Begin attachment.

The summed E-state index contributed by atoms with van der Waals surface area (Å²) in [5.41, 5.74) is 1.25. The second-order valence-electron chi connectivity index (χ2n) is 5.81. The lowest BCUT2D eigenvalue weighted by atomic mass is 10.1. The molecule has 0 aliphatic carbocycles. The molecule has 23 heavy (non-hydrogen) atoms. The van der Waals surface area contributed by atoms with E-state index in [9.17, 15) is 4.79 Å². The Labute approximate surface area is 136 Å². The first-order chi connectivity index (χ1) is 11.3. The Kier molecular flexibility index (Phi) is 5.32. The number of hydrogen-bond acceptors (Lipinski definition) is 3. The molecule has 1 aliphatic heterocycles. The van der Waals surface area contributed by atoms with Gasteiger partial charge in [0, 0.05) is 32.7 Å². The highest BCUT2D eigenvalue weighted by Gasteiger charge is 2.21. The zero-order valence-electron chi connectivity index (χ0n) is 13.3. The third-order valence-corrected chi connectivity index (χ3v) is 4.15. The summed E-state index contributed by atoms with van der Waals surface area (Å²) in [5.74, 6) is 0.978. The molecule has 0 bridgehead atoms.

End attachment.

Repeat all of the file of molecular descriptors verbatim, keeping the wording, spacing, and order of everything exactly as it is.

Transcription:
The summed E-state index contributed by atoms with van der Waals surface area (Å²) in [5.41, 5.74) is 1.25. The second-order valence-electron chi connectivity index (χ2n) is 5.81. The lowest BCUT2D eigenvalue weighted by atomic mass is 10.1. The molecule has 0 aliphatic carbocycles. The molecule has 23 heavy (non-hydrogen) atoms. The van der Waals surface area contributed by atoms with E-state index in [9.17, 15) is 4.79 Å². The Labute approximate surface area is 136 Å². The first-order chi connectivity index (χ1) is 11.3. The Kier molecular flexibility index (Phi) is 5.32. The number of hydrogen-bond acceptors (Lipinski definition) is 3. The molecule has 1 aliphatic heterocycles. The van der Waals surface area contributed by atoms with Gasteiger partial charge in [0, 0.05) is 32.7 Å². The highest BCUT2D eigenvalue weighted by Gasteiger charge is 2.21. The zero-order valence-electron chi connectivity index (χ0n) is 13.3. The third-order valence-corrected chi connectivity index (χ3v) is 4.15. The summed E-state index contributed by atoms with van der Waals surface area (Å²) in [5.74, 6) is 0.978. The molecule has 0 bridgehead atoms.